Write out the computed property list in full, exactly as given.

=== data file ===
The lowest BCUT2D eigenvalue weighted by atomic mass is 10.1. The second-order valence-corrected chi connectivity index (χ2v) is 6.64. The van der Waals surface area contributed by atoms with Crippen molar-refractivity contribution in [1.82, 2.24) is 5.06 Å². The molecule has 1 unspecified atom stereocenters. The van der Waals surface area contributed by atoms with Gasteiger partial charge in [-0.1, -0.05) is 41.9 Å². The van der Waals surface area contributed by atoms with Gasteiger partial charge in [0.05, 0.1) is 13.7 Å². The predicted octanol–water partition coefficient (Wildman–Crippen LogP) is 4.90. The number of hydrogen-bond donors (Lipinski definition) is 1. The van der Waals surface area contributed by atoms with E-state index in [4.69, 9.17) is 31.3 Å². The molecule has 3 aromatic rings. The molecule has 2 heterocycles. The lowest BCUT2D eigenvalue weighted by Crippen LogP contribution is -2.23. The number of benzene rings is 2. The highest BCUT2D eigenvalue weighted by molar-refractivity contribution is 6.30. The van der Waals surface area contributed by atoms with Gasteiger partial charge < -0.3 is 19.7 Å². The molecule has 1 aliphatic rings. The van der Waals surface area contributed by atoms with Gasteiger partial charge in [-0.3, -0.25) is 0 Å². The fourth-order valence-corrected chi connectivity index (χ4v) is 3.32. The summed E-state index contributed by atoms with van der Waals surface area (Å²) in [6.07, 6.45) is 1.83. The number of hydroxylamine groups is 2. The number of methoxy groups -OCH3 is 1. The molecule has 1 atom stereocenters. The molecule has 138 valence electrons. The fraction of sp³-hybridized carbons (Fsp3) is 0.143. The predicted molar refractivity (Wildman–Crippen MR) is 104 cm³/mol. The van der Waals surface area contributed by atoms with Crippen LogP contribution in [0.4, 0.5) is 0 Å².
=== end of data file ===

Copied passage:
The lowest BCUT2D eigenvalue weighted by atomic mass is 10.1. The second-order valence-corrected chi connectivity index (χ2v) is 6.64. The van der Waals surface area contributed by atoms with Crippen molar-refractivity contribution in [1.82, 2.24) is 5.06 Å². The molecule has 1 unspecified atom stereocenters. The van der Waals surface area contributed by atoms with Gasteiger partial charge in [-0.1, -0.05) is 41.9 Å². The van der Waals surface area contributed by atoms with Gasteiger partial charge in [0.05, 0.1) is 13.7 Å². The predicted octanol–water partition coefficient (Wildman–Crippen LogP) is 4.90. The number of hydrogen-bond donors (Lipinski definition) is 1. The van der Waals surface area contributed by atoms with E-state index in [4.69, 9.17) is 31.3 Å². The molecule has 3 aromatic rings. The molecule has 2 heterocycles. The lowest BCUT2D eigenvalue weighted by Crippen LogP contribution is -2.23. The number of benzene rings is 2. The highest BCUT2D eigenvalue weighted by molar-refractivity contribution is 6.30. The van der Waals surface area contributed by atoms with Gasteiger partial charge < -0.3 is 19.7 Å². The molecule has 1 aliphatic rings. The van der Waals surface area contributed by atoms with Gasteiger partial charge in [-0.3, -0.25) is 0 Å². The fourth-order valence-corrected chi connectivity index (χ4v) is 3.32. The summed E-state index contributed by atoms with van der Waals surface area (Å²) in [6.07, 6.45) is 1.83. The number of hydroxylamine groups is 2. The number of methoxy groups -OCH3 is 1. The molecule has 1 atom stereocenters. The molecule has 138 valence electrons. The fraction of sp³-hybridized carbons (Fsp3) is 0.143. The predicted molar refractivity (Wildman–Crippen MR) is 104 cm³/mol. The van der Waals surface area contributed by atoms with Crippen LogP contribution in [0.4, 0.5) is 0 Å².